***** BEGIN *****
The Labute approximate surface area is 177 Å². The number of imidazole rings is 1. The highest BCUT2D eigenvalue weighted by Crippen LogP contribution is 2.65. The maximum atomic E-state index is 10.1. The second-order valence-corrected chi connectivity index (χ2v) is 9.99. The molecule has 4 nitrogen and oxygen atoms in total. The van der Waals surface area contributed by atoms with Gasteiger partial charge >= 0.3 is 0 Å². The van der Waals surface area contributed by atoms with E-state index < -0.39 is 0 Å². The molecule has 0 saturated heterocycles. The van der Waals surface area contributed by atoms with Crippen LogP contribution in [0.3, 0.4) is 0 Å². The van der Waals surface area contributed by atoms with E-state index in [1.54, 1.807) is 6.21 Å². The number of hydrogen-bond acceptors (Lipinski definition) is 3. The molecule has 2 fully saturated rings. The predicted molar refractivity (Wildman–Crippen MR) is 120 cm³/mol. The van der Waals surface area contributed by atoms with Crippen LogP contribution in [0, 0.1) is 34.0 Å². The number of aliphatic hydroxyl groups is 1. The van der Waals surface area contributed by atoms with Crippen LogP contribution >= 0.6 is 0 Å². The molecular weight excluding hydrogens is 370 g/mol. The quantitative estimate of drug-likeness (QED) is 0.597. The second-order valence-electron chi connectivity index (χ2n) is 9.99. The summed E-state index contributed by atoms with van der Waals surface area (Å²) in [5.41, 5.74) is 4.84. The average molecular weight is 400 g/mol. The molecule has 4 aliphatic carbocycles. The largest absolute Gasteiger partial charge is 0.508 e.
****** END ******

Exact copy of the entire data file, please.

The Labute approximate surface area is 177 Å². The number of imidazole rings is 1. The highest BCUT2D eigenvalue weighted by Crippen LogP contribution is 2.65. The maximum atomic E-state index is 10.1. The second-order valence-corrected chi connectivity index (χ2v) is 9.99. The molecule has 4 nitrogen and oxygen atoms in total. The van der Waals surface area contributed by atoms with Gasteiger partial charge >= 0.3 is 0 Å². The van der Waals surface area contributed by atoms with E-state index < -0.39 is 0 Å². The molecule has 0 saturated heterocycles. The van der Waals surface area contributed by atoms with Crippen LogP contribution in [0.3, 0.4) is 0 Å². The van der Waals surface area contributed by atoms with E-state index in [1.54, 1.807) is 6.21 Å². The number of hydrogen-bond acceptors (Lipinski definition) is 3. The molecule has 2 fully saturated rings. The predicted molar refractivity (Wildman–Crippen MR) is 120 cm³/mol. The van der Waals surface area contributed by atoms with Crippen LogP contribution in [0, 0.1) is 34.0 Å². The number of aliphatic hydroxyl groups is 1. The van der Waals surface area contributed by atoms with Crippen LogP contribution >= 0.6 is 0 Å². The molecular weight excluding hydrogens is 370 g/mol. The quantitative estimate of drug-likeness (QED) is 0.597. The second-order valence-electron chi connectivity index (χ2n) is 9.99. The summed E-state index contributed by atoms with van der Waals surface area (Å²) in [5.41, 5.74) is 4.84. The average molecular weight is 400 g/mol. The molecule has 4 aliphatic carbocycles. The largest absolute Gasteiger partial charge is 0.508 e.